Wednesday, July 25, 2012

Blue Water, Green Skipper


I love a good book.  As I mentioned in an earlier post, I have been contacted by a few publishers of nautical books and have been granted complimentary copies of these books to read.  I just finished, Blue Water, Green Skipper by New York Times bestselling author Stuart Woods and now I kind of want to race solo across the Atlantic.  Yeah.  It reminds me of the way I felt after I watched a particularly compelling documentary about people who climb Everest.  Buoyed by emotion, I thought to myself as the credits rolled, "I want to do that!!" and for a hot minute there was honestly contemplating how to go about doing so. Obviously my overzealous enthusiasm faded...  I will not, most likely, climb Everest and I probably will not sail solo in a race across the pond (but you never know?)... My point is, I was inspired.

Having never before owned anything so much as a row boat, Woods decided to pursue the peace of the open sea as he set out to single-handedly navigate the Atlantic during the 1976 Single-Handed Transatlantic Race...

The book covers Stuart's two year evolution from total newbie to full-blown solo sailor.  Rather than a dry, run of the mill "sailing memoir", this story has a definitive arc and the pages are colored with Stuart's natural charm and sharp wit.  His metamorphosis is (obviously) not without foibles and from embarrassing mishaps while learning to sail a dinghy (the only crew that would have him was a twelve year old) to a misbehaving wind vane (appropriately named "Fred", like his dog), the self-deprecating, dry humor peppered between the pages will make you chuckle.  Humor aside, what Wood's sets out to do is no small feet and his book is the perfect illustration of where a crazy idea, unwavering determination and a little luck can take you.  This story has all the guts of a true adventure tale (as it should, Wood's is a prolific author and has written fifty novels!) from controversy to tragedy, from inspiration to triumph, you best beware: Wood's memoir might just make you want to sail solo across the Atlantic...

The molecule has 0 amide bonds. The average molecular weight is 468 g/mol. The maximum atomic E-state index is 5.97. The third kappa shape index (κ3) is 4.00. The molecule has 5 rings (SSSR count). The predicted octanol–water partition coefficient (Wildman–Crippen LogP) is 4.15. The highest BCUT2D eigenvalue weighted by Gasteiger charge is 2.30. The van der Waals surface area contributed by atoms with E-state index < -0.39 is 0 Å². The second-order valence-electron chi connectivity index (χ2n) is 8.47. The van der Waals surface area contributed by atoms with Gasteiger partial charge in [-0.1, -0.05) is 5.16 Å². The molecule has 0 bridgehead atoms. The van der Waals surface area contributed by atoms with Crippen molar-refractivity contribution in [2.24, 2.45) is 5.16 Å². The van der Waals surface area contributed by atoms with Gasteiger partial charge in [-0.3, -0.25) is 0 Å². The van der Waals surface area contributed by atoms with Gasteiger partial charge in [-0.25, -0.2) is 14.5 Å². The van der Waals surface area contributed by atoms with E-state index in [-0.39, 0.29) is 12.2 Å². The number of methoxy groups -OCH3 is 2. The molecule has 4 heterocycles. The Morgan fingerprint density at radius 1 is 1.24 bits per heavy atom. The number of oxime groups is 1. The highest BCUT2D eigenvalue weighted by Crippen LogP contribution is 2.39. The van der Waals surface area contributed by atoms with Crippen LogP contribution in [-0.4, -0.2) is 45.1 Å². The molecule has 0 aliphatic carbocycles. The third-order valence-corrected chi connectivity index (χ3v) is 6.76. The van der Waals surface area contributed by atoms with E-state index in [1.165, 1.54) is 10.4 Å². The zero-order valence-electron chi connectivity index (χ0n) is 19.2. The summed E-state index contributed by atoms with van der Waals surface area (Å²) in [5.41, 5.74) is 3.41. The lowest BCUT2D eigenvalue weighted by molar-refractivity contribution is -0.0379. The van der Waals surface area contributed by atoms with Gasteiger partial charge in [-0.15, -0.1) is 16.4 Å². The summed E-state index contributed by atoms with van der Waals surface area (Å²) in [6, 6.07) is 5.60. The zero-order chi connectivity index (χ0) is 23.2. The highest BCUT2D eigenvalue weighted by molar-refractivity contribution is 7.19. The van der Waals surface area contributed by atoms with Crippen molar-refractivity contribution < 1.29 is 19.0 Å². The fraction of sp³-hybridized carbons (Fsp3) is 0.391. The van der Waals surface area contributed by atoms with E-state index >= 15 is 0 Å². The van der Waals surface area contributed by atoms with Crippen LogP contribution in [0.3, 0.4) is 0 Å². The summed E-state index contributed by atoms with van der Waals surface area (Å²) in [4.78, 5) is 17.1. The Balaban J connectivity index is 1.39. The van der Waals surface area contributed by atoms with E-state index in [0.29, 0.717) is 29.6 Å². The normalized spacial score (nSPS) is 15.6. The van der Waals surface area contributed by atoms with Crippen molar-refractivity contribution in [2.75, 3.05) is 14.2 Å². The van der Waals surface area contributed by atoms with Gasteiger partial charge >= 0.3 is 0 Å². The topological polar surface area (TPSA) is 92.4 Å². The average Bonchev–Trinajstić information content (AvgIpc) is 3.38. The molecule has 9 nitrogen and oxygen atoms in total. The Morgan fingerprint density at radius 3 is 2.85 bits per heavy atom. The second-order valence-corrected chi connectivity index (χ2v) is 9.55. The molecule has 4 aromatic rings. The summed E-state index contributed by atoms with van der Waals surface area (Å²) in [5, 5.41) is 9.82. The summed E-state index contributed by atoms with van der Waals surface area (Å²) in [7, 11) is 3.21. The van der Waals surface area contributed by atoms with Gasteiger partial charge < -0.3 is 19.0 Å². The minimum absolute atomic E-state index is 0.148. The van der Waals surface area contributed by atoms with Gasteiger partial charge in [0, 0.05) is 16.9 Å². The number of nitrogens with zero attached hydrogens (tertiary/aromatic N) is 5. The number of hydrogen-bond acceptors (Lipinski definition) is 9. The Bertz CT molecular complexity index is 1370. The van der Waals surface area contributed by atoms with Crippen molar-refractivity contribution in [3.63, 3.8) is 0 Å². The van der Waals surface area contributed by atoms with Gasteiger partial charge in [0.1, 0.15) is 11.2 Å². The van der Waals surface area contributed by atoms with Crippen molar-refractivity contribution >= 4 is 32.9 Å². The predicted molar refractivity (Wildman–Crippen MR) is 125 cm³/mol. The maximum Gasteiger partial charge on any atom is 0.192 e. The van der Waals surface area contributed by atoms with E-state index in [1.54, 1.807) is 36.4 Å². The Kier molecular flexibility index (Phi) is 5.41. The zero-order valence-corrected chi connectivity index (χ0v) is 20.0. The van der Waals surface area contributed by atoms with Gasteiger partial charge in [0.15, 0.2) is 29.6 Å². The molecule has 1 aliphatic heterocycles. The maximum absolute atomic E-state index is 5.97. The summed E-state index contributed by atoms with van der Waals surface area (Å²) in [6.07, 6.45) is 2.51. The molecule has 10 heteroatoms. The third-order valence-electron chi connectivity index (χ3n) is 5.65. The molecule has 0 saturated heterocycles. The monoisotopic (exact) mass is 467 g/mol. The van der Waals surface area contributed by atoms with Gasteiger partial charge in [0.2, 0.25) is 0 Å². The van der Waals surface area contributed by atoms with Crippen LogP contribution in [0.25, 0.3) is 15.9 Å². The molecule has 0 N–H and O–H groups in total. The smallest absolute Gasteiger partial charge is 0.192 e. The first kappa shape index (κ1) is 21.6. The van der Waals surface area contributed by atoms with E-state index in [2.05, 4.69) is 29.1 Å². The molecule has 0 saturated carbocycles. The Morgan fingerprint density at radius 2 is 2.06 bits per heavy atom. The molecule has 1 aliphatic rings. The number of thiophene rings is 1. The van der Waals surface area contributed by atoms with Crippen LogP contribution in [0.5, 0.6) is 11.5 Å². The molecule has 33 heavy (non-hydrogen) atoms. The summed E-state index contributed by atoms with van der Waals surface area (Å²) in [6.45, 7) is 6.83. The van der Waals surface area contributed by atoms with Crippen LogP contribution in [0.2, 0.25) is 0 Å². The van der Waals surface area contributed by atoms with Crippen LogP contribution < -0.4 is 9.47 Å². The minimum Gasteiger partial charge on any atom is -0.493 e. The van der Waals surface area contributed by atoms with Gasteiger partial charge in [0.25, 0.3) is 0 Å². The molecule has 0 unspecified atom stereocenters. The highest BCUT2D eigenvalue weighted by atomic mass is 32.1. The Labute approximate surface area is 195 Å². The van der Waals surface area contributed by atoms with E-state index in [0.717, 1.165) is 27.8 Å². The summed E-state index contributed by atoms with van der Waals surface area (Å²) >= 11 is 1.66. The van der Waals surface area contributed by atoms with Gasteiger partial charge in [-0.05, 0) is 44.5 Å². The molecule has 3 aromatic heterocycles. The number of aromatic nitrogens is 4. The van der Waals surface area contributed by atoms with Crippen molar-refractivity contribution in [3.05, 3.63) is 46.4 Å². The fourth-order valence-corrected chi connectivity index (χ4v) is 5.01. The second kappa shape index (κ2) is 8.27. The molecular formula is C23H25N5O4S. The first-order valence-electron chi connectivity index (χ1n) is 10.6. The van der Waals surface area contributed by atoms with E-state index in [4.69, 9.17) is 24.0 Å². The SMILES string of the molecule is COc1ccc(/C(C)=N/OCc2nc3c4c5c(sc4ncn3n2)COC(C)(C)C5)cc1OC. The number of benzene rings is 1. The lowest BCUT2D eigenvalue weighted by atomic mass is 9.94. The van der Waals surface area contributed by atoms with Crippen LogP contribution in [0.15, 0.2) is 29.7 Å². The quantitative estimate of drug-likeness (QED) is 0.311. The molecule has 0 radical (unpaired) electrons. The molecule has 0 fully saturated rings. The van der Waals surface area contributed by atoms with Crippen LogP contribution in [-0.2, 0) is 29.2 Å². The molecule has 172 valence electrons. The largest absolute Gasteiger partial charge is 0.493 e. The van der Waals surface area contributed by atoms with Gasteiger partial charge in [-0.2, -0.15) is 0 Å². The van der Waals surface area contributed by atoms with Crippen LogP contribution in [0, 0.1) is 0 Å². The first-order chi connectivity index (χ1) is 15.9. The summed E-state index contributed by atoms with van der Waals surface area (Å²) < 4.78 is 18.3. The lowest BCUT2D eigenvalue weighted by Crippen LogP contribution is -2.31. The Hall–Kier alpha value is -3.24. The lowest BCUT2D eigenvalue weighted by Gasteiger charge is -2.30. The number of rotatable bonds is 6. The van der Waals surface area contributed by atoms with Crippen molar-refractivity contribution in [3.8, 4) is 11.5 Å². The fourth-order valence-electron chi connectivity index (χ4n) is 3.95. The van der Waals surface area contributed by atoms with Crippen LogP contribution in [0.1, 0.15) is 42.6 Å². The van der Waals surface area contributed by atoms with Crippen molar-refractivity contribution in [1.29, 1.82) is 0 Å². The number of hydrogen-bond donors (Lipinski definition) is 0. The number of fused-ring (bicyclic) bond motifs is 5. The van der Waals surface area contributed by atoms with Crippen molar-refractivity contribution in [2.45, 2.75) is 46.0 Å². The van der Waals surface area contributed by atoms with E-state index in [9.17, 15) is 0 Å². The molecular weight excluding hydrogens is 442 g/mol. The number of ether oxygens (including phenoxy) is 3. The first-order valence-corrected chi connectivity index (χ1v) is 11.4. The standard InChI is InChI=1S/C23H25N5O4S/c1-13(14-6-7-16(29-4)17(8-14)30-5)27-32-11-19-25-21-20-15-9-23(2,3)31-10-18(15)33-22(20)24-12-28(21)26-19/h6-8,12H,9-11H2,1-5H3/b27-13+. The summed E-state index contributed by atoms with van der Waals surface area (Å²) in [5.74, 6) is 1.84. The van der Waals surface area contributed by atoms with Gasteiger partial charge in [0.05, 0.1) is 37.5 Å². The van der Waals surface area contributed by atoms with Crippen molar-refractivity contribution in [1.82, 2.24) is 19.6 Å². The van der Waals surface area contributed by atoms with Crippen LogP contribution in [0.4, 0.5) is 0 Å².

And once again, I believe a good book is better if shared!  If you would like a chance to win this book, do the following: [Note: This contest is over, sorry!]
  1. Comment on this post with something you have done that might seem crazy to the outside world (you will notice I have removed captcha and made it easy for you!)
  2. Share our blog with like-minded family and friends; you can either share us in your own blog in the form of a post or send a link to our blog in an email (make sure you copy us on the email so we know you did it and can enter you!) AND/OR Share our Facebook Page by clicking "SHARE" on the link to this post and commenting below it. (Don't forget to comment or else I might not see that you shared us!)
BONUS:  If you do all three (i.e. share by email, blog post and share our FB page, you will be entered three times and therefore increase your odds of winning!)

Once you do one or both of those things, you will be entered to win.  I will select TWO winners on Friday morning and ship the books shortly after. 

Happy reading!

Love,
Brittany, Scott & Isla

25 comments:

Chris W - S/V Radio Waves, Brighton, MI said...

Hmmm...something I've done that might seem crazy to the outside world? Not crazy compared to what some folks have certainly done (and certainly not crazy in my eyes!), but many thought I was crazy when I followed my high school sweetheart to college, and then after graduation, followed him across state lines where he had accepted a new job. We did end up marrying at the ripe old age of 23, which some thought was crazy as well. Next year it will be 25 of the best (and sometimes craziest!) years of my life!